Security architect

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Description

A security architect is responsible for the security countermeasures of one or more systems, applications, components, or centres. The typical role-specific responsibilities of a security architect are to review the security requirement and develop the security architecture of the application(s), service centre(s), data centre(s) and ensure that security services are implemented as protection services, such as authentication and authorisation, detection services, such as monitoring and auditing, and response services, such as incident response and forensics. A security architect is responsible for developing the security mechanisms in the software architecture and ensuring the integrity of the architectures with regard to security.

A security architect is responsible for assisting management in enforcing approved policies, procedures, standards and guidelines. The security architect will work closely with key stakeholders from the organisation as well as technical architects, solutions architects, and security specialists.

A security architect exhibits capabilities in line with the Skills Framework for the Information Age (SFIA)[1] and the Queensland Public Service Workforce Capability Success Profile.[2]

Within the SFIA profile, the security architect has level 5 capabilities, i.e. ensures and advises on the skills outlined below.

Autonomy

Works under broad direction. Work is often self-initiated. Is fully responsible for meeting allocated technical and/or project/supervisory objectives. Establishes milestones and has a significant role in the assignment of tasks and/or responsibilities.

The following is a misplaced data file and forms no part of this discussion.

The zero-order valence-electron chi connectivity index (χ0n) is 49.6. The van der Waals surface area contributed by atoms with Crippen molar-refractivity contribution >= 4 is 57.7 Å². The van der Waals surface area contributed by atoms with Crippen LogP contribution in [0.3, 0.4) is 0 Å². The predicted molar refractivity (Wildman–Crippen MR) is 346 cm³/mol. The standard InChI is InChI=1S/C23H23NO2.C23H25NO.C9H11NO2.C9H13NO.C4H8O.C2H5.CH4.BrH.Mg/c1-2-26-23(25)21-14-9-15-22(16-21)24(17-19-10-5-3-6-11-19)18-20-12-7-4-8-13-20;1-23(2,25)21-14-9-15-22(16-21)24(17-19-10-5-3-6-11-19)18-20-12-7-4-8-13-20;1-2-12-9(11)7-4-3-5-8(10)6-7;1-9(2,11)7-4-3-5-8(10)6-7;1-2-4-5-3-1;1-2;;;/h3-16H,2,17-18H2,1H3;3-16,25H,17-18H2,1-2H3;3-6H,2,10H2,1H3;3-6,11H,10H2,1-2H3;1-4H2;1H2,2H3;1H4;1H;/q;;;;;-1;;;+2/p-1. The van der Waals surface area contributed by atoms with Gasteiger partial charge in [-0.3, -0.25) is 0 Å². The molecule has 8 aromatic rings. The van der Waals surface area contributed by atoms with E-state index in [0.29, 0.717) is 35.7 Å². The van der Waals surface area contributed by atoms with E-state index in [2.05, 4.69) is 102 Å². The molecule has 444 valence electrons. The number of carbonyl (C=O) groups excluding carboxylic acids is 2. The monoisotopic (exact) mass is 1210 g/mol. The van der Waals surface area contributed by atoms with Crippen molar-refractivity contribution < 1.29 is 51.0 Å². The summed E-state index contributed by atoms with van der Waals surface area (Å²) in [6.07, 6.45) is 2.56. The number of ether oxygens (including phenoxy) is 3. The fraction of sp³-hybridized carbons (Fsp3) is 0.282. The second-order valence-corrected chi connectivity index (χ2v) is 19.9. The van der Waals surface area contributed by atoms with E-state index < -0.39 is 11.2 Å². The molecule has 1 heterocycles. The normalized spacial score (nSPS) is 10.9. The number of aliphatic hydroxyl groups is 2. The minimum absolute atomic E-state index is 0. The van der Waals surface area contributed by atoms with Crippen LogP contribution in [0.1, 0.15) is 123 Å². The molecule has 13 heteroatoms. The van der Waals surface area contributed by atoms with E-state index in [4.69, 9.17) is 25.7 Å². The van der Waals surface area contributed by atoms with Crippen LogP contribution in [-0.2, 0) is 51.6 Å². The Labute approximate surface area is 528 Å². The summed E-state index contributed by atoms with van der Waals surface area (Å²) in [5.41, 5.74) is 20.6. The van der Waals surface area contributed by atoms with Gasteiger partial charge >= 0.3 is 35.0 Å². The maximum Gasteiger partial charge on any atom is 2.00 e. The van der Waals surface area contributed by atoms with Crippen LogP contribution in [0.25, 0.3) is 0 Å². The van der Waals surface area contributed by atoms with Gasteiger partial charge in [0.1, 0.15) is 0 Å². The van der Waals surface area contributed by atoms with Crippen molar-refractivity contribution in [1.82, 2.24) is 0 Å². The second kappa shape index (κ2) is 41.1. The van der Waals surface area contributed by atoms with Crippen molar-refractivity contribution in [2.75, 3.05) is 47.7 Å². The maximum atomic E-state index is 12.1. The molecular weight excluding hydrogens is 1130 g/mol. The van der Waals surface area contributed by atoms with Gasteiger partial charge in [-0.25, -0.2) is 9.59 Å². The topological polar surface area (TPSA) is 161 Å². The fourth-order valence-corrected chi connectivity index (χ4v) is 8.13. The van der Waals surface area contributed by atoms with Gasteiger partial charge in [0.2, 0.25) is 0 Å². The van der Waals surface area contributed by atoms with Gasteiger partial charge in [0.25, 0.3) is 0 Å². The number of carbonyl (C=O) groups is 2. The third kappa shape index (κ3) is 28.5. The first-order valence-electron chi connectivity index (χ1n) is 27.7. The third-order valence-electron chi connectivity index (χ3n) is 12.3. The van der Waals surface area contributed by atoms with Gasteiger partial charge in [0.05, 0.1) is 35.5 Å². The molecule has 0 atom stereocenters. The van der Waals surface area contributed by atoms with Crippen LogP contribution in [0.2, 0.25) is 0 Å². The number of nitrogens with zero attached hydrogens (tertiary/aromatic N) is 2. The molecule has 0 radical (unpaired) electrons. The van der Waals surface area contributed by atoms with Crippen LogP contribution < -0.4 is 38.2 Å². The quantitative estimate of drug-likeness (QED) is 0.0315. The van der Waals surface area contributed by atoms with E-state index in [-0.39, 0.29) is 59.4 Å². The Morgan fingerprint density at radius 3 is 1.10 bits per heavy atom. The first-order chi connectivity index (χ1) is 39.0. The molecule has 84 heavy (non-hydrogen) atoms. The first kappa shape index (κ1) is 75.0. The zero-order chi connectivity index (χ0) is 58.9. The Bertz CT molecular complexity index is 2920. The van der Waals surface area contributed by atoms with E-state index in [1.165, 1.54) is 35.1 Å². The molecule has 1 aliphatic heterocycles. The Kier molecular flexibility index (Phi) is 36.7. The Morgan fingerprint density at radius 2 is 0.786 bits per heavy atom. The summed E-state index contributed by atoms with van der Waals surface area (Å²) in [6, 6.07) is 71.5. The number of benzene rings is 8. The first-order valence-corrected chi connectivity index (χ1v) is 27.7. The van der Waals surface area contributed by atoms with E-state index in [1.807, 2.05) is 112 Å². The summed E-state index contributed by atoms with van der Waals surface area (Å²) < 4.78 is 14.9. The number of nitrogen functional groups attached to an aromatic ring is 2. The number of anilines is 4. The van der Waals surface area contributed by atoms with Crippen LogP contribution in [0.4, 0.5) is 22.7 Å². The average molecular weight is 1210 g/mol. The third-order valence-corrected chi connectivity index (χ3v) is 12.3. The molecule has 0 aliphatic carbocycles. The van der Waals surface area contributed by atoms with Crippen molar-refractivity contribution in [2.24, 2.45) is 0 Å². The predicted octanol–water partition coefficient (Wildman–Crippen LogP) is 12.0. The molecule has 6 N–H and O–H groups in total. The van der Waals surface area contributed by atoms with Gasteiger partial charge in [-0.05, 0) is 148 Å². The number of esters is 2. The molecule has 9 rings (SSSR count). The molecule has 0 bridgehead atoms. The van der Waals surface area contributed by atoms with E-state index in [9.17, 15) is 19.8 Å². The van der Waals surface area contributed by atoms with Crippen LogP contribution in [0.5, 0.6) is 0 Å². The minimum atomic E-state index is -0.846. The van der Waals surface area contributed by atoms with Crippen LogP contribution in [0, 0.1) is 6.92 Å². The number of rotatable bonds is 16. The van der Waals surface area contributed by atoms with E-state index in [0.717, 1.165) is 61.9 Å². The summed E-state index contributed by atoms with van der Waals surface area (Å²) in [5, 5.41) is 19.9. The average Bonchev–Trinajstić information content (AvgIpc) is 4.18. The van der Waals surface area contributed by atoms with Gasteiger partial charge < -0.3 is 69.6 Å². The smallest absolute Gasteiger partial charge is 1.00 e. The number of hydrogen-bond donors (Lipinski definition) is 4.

Influence

Influences organisation, customers, suppliers, partners and peers on the contribution of own specialism. Builds appropriate and effective business relationships. Makes decisions which impact the success of assigned work, i.e. results, deadlines and budget. Has significant influence over the allocation and management of resources appropriate to given assignments.

Complexity

Performs an extensive range and variety of complex technical and/or professional work activities. Undertakes work which requires the application of fundamental principles in a wide and often unpredictable range of contexts. Understands the relationship between own specialism and wider customer/organisational requirements.

Business Skills

Advises on the available standards, methods, tools and applications relevant to own specialism and can make appropriate choices from alternatives. Analyses, designs, plans, executes and evaluates work to time, cost and quality targets. Assesses and evaluates risk. Communicates effectively, both formally and informally. Demonstrates leadership. Facilitates collaboration between stakeholders who have diverse objectives. Takes all requirements into account when making proposals. Takes initiative to keep skills up to date. Mentors colleagues. Maintains an awareness of developments in the industry. Analyses requirements and advises on scope and options for continuous operational improvement. Demonstrates creativity, innovation and ethical thinking in applying solutions for the benefit of the customer/stakeholder.

 

  SFIA Skill

SFIA Skill Code

SFIA Skill Level of Responsibility

SFIA Skills Level Descriptor

Security administration

SCAD

5

Monitors the application and compliance of security administration procedures and reviews information systems for actual or potential breaches in security. Ensures that all identified breaches in security are promptly and thoroughly investigated and that any system changes required to maintain security are implemented. Ensures that security records are accurate and complete and that request for support are dealt with according to set standards and procedures. Contributes to the creation and maintenance of policy, standards, procedures and documentation for security.